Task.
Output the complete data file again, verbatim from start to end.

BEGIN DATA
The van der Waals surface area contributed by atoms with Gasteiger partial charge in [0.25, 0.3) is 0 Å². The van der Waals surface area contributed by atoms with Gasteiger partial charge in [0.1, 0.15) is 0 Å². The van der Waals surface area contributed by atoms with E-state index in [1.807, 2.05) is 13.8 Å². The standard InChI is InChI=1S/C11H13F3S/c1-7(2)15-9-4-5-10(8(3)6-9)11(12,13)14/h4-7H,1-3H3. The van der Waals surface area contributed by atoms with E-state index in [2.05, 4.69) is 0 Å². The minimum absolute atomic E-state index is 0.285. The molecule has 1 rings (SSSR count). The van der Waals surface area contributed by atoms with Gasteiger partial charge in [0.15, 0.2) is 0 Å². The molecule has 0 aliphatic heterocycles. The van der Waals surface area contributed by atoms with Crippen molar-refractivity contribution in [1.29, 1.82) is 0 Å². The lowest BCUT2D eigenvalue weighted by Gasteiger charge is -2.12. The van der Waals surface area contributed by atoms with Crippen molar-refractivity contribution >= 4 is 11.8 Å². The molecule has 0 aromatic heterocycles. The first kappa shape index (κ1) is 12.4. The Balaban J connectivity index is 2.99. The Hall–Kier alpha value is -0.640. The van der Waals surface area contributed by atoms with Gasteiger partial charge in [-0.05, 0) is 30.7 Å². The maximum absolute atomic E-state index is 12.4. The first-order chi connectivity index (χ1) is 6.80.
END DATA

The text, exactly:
The van der Waals surface area contributed by atoms with Gasteiger partial charge in [0.25, 0.3) is 0 Å². The van der Waals surface area contributed by atoms with Gasteiger partial charge in [0.1, 0.15) is 0 Å². The van der Waals surface area contributed by atoms with E-state index in [1.807, 2.05) is 13.8 Å². The standard InChI is InChI=1S/C11H13F3S/c1-7(2)15-9-4-5-10(8(3)6-9)11(12,13)14/h4-7H,1-3H3. The van der Waals surface area contributed by atoms with E-state index in [2.05, 4.69) is 0 Å². The minimum absolute atomic E-state index is 0.285. The molecule has 1 rings (SSSR count). The van der Waals surface area contributed by atoms with Gasteiger partial charge in [0.15, 0.2) is 0 Å². The molecule has 0 aliphatic heterocycles. The van der Waals surface area contributed by atoms with Crippen molar-refractivity contribution in [1.29, 1.82) is 0 Å². The lowest BCUT2D eigenvalue weighted by Gasteiger charge is -2.12. The van der Waals surface area contributed by atoms with Crippen molar-refractivity contribution >= 4 is 11.8 Å². The molecule has 0 aromatic heterocycles. The first kappa shape index (κ1) is 12.4. The Balaban J connectivity index is 2.99. The Hall–Kier alpha value is -0.640. The van der Waals surface area contributed by atoms with Gasteiger partial charge in [-0.05, 0) is 30.7 Å². The maximum absolute atomic E-state index is 12.4. The first-order chi connectivity index (χ1) is 6.80.